The Organisation of Petroleum Exporting Countries (OPEC) has forecast that the global demand for oil will rise to 96 million barrels per day in 2019, an annual average increase of up to one million barrels per day, which is 7 per cent higher than 2013, when demand was 90 million barrels per day, Anadolu news agency reported.
In its latest report on the world’s oil predictions, issued on Thursday, OPEC suggested that the rate of demand during the period between 2013 and 2040 would rise by 21 million barrels per day to reach 111.1 million barrels per day in 2040.
The organisation said that oil demand in developed countries – notably the members of the Organisation for Economic Co-operation and Development (OECD) – would fall from 45.9 million barrels per day in 2013 to 45.2 million barrels per day in 2019.
The OECD consists of 34 countries, including the United States, France, England, Italy, Japan, Canada, Chile, India, Brazil, Mexico, Portugal, Slovenia, Israel, Turkey and Switzerland.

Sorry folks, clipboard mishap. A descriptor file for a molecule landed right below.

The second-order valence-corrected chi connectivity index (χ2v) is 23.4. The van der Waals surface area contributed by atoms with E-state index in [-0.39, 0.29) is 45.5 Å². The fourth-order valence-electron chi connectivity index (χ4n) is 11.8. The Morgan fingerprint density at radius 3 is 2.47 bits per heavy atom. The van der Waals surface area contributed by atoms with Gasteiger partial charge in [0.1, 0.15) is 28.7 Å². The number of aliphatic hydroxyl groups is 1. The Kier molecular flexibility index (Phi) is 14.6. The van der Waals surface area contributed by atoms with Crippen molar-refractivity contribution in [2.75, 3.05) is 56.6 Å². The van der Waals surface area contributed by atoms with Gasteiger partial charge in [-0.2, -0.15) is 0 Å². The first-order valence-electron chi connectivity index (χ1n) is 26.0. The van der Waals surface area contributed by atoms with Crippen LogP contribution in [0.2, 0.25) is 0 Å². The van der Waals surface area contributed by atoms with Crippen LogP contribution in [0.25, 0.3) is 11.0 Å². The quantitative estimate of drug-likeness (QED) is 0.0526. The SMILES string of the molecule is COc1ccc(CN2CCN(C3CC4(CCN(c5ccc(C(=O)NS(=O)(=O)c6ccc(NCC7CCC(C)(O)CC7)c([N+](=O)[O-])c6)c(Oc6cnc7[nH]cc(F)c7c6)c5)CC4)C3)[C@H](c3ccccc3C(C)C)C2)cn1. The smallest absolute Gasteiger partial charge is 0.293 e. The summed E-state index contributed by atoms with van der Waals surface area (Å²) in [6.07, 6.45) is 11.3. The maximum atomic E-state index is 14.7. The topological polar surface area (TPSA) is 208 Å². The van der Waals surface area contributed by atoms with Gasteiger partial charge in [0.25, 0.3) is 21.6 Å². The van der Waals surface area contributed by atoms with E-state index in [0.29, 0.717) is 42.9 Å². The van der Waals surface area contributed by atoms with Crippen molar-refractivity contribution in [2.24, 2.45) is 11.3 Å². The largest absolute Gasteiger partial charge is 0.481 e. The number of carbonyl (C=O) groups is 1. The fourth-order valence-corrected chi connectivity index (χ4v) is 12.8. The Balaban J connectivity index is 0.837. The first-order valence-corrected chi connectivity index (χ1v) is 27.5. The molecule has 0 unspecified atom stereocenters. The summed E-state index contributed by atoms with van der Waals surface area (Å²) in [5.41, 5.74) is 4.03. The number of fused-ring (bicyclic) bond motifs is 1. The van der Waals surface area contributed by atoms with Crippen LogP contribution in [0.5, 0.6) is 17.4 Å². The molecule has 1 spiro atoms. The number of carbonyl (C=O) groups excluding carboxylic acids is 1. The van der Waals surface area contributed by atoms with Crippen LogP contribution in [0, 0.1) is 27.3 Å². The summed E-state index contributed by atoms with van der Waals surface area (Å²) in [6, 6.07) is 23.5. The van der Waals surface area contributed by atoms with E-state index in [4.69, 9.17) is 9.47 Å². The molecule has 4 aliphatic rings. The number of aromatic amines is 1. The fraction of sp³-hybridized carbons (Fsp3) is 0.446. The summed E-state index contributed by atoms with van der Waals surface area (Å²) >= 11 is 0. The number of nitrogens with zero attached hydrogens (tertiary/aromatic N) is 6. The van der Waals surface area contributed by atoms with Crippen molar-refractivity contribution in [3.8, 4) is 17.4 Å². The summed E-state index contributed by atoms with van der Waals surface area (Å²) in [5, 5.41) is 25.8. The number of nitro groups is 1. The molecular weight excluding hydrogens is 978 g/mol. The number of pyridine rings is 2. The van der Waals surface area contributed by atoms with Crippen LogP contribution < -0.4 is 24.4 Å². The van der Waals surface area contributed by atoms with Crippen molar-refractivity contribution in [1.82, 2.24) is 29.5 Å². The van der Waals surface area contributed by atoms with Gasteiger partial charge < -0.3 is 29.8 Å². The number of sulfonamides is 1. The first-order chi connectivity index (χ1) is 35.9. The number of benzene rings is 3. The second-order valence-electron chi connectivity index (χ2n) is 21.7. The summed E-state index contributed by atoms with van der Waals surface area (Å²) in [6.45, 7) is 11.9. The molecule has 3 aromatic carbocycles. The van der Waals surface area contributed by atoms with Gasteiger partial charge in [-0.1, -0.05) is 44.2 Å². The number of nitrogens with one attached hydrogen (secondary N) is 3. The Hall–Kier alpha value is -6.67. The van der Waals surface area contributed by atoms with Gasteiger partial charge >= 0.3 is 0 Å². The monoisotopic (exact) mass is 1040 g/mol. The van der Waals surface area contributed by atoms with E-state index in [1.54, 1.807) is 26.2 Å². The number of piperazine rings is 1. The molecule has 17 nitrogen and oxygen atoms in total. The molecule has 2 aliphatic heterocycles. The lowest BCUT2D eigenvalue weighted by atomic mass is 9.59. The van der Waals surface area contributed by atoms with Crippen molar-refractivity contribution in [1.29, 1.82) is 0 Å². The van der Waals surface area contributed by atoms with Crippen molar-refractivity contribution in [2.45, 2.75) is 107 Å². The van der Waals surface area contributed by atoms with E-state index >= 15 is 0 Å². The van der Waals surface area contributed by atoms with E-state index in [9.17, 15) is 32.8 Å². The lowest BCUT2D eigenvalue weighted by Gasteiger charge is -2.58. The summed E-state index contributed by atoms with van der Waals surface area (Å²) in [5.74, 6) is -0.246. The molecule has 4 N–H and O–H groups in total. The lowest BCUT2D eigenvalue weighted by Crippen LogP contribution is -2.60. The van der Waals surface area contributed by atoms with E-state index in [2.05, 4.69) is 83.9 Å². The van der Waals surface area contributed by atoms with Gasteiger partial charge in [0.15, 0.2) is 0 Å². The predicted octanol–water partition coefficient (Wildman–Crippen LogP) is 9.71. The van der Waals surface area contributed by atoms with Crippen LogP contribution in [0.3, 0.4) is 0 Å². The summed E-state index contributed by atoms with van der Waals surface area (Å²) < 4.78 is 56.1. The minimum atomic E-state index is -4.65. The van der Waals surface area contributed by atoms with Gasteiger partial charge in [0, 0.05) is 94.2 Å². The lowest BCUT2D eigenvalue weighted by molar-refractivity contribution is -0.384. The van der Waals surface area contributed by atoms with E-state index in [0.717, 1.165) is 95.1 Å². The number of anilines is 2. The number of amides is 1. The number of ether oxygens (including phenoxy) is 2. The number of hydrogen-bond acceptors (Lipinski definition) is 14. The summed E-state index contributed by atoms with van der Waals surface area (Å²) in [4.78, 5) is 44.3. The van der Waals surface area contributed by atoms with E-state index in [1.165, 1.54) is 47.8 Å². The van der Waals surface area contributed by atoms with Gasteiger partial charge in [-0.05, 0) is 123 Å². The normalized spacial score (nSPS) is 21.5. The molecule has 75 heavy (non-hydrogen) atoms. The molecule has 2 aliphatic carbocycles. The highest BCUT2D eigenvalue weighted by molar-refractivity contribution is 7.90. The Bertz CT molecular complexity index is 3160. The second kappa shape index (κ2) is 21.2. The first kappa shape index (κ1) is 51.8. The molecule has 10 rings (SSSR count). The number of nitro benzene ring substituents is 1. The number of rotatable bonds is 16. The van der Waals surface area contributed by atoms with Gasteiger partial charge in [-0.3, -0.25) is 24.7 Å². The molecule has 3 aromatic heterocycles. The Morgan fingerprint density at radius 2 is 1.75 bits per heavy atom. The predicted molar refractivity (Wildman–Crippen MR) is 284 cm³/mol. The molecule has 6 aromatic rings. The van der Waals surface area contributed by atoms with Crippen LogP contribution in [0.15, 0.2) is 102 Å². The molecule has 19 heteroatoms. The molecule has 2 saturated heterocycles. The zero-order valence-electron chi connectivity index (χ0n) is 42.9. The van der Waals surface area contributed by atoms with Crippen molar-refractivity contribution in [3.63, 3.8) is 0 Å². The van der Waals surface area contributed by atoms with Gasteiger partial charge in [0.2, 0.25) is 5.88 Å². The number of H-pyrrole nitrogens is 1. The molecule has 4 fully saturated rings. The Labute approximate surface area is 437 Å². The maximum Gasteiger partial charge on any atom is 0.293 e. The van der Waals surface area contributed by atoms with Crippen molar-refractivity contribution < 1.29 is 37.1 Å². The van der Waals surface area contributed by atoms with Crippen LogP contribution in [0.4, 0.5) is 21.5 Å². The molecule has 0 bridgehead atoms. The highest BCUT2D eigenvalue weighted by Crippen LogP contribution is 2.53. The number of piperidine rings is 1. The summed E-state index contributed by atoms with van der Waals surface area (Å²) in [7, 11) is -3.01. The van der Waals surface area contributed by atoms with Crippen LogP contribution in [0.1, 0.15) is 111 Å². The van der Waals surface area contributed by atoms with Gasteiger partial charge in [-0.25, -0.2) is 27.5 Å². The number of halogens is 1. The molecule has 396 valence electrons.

However, OPEC predicted a slow rise in the demand for oil in Russia and Eurasia (the combined continental landmass of Europe and Asia) during the same period.
The report said that developing countries would have the highest increase in demand, rising about 1.1 million barrels per day on an annual basis, in the period between 2013 and 2019.
Anadolu pointed out that, according to the report, the demand for oil from countries that are not OECD members would soon exceed the oil demand of the member states for the first time in the history of the organisation.
The report noted that during the period between 2013 and 2040, the demand for oil in developing countries would rise by a total of 28 million barrels per day, while the demand rate among OECD members would decline by about 7 million barrels per day.
At the same time, OPEC forecast that oil production in OECD member states will likely rise by 13 million barrels per day in the period from 2020 until 2040.